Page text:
Gillian Curtis, third from right with nephew Finn, her mother Mary, husband Nigel, her father John, and sister Paula at the national launch of Organ Donor Awareness Week.
My name is Gillian Curtis and I am 42 years old living now in Portlaoise and a native of Athy Co Kildare. I received my heart transplant in 2019 at the Mater Hospital.
I was in hospital for a routine procedure when it was discovered I had an enlarged heart. I was kept in for further investigations. While this was happening my brother Martin passed away from Sudden Adult Death Syndrome. He was away at college at the time. He was only 18 years old and the best brother anyone could of asked for. This devastated our family. I was allowed out for his funeral but had to return where I was fitted with an ICD (implanted cardiac defibrillator). I was diagnosed with hyper trophic cardiomyopathy .
I continued leading a normal life. Only going back to hospital for appointments, check ups and monitoring for 10 to 15 years. It is only looking back now I realise my quality of life was deteriorating.
Myself and my husband were planning to start a family but after five miscarriages and few rounds of IVF my consultant at the time encouraged me to stop. It was discovered I had acute heart failure with an extremely low cardiac output.
Gillian spoke at the Organ Donor Week in Dublin. Picture Conor McCabe: Photography.
My consultant put me forward for an appointment to meet the Transplant Team.
I continued to live life and travel. I even took a year out from my job and we travelled to Spain, Thailand and Germany in 2018. My wonderful husband did a lot of work researching where to go with less hills and short distances to compensate for my health. We came home for Christmas and I got a call from the Mater Hospital with a cancellation appointment to come and meet the transplant team.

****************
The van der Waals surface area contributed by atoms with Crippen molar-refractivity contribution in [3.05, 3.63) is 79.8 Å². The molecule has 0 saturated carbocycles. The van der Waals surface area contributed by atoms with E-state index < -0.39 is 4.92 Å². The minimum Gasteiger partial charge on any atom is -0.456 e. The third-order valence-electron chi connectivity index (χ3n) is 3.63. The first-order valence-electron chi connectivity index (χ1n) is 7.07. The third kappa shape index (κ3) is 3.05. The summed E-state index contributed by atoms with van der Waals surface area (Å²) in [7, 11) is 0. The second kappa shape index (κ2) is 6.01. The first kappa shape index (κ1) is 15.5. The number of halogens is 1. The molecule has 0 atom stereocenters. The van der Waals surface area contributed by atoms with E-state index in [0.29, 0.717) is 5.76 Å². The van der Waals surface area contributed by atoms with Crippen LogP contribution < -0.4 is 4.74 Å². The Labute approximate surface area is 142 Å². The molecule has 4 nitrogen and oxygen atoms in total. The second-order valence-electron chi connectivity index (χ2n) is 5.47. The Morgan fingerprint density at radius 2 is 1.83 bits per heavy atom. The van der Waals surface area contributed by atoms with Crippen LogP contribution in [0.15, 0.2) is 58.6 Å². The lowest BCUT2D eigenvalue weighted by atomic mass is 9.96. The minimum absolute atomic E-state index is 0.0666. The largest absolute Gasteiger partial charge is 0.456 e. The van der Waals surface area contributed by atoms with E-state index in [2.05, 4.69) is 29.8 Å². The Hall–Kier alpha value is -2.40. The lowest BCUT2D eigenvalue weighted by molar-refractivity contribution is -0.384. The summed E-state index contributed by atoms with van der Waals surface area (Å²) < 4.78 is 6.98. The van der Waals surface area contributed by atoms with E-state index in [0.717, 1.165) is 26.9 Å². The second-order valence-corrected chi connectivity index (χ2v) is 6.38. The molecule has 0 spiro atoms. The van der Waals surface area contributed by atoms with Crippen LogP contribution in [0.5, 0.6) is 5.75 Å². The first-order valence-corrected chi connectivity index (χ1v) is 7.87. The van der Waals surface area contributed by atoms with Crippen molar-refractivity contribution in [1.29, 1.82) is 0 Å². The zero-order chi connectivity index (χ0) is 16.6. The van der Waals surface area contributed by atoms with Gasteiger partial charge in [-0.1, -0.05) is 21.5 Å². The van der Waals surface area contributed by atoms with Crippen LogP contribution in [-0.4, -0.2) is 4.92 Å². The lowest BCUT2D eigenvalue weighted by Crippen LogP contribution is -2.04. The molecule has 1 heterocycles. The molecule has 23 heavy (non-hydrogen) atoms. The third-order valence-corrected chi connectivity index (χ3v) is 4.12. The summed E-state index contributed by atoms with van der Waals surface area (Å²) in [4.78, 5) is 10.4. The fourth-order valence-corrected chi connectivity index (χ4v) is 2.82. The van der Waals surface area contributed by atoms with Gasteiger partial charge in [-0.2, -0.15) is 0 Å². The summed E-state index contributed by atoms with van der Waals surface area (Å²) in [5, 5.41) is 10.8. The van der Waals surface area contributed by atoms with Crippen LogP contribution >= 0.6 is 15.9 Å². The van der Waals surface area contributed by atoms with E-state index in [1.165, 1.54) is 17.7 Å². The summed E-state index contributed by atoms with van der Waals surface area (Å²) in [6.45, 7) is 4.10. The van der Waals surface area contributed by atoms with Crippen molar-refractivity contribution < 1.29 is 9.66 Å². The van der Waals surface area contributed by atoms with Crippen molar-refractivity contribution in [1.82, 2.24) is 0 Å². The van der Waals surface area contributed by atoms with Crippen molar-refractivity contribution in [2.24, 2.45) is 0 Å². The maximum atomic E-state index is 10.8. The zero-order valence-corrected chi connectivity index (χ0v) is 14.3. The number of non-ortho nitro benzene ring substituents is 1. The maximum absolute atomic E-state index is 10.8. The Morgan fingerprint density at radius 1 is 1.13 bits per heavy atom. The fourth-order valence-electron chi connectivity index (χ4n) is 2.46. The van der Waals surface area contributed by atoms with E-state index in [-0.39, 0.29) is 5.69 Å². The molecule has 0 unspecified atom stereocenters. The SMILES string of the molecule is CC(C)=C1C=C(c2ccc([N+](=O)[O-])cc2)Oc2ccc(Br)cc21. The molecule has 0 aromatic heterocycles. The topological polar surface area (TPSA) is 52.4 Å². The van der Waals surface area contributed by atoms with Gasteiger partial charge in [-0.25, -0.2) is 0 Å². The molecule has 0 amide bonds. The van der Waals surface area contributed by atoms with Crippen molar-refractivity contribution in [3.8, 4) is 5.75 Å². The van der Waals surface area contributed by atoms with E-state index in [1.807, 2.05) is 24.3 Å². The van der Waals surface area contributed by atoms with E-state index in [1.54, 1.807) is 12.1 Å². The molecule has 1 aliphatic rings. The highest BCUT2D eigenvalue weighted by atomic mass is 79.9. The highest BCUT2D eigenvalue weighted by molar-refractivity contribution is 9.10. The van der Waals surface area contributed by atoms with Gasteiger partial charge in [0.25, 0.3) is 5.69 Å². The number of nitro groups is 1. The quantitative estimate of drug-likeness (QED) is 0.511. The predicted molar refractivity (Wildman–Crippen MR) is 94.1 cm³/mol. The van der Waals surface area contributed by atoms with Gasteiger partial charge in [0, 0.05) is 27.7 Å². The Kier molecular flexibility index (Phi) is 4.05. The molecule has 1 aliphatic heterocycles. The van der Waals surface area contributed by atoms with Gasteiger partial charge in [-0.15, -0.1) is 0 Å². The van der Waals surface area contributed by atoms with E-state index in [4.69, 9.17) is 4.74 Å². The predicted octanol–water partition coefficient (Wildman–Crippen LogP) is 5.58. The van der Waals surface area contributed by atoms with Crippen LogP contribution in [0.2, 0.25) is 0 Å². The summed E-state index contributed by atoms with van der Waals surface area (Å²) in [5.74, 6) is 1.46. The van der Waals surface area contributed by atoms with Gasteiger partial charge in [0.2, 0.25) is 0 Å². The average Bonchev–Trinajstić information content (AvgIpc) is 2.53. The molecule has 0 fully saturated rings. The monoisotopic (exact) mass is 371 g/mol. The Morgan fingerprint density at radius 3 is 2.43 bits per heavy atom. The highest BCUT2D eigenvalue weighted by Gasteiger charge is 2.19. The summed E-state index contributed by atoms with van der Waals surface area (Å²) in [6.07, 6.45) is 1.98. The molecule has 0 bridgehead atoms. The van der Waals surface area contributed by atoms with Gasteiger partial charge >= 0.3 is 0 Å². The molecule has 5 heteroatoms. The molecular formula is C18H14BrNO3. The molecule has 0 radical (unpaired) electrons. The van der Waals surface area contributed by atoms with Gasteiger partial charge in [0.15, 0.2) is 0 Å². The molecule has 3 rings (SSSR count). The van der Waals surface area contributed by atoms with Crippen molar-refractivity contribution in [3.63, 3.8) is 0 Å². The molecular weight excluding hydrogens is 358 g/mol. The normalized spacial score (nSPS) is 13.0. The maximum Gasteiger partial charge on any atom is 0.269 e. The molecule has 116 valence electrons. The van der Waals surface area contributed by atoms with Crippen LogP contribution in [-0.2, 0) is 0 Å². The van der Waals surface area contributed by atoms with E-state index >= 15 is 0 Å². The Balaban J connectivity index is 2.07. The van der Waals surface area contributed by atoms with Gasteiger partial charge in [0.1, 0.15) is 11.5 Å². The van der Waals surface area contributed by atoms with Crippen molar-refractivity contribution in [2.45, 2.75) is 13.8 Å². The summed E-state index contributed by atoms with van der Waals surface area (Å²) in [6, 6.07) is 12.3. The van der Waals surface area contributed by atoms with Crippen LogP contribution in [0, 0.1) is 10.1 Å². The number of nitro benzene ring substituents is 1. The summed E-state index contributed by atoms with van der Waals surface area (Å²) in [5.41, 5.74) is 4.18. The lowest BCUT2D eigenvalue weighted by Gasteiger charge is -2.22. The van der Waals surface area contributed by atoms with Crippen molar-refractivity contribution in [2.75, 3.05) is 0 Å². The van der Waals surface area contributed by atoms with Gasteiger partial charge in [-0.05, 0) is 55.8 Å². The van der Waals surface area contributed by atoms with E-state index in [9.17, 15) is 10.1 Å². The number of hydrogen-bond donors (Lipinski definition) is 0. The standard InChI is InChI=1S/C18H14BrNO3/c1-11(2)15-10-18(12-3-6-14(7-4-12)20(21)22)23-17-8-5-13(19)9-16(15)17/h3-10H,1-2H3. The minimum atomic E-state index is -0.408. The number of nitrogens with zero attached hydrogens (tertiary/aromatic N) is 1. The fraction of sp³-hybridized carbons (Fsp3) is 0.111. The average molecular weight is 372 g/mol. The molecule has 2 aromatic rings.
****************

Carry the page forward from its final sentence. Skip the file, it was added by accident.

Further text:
I went with the intention of a quick chat. This turned into a five month stay as I was advised not to leave the hospital after tests proved I was in poorer health than I realised.
While in hospital my health seriously declined. From being independent, to being put on a drip to waking up one day connected to a VAD (ventricular Assist Device). This is a machine with four tubes which connects to my chest to helps pump blood to the heart chambers and around the body. It is what kept me alive while waiting for my transplant. I could not do anything for myself without the help of 3/4 medically trained staff.
I was completely dependent on care throughout my stay.
I had two false calls before receiving my transplant on the third. My recovery was slow as I had to learn how to walk again and build myself up but the relief and emotions cannot be explained in words. So happy and relieved but also very emotional for my donor and my donor's family.
I feel great now. I enjoy walking, tennis and spending time with my loved ones , especially my two nephews. Covid has held me back a little but I look forward to getting back to work in a wonderful school where I work as an Special Needs Assistant.
It took me a long time to process all that I have been through and what my family went through. I found it difficult to put into words my gratitude to my donor but eventually I found a way to put words on paper as I sent an anonymous letter to my donor's family.
I owe it to my donor's family to live the best life I can and to my brother who didn’t get the chance that I was given.
The staff at the Mater Hospital have been amazing. For five months they cared for me with such kindness and dedication. My husband, parents, sister, brother in law, nephews, family and friends are amazing and the support they gave me can never be repaid.
Gillian Curtis with Robert McCutcheon,Chairman, IHLTA, Mary McGarry, a lung transplant recipient from Blanchardstown, Prof Jim Egan, Respiratory Transplant Consultant Mater Hospital, Dublin.
Life is so precious and until my experience I never fully understood the importance of organ donation. It is a gift of life. Please discuss and share your wishes with your family. I hope my story can start the discussion as it did with my own family and friends.
Organ Donor Awareness Week 2022 campaign which will take place from 23-30 April and is organised by the Irish Kidney Association in association with the HSE’s Organ Donation Transplant Ireland.
More at www.ika.ie/donorweek2022
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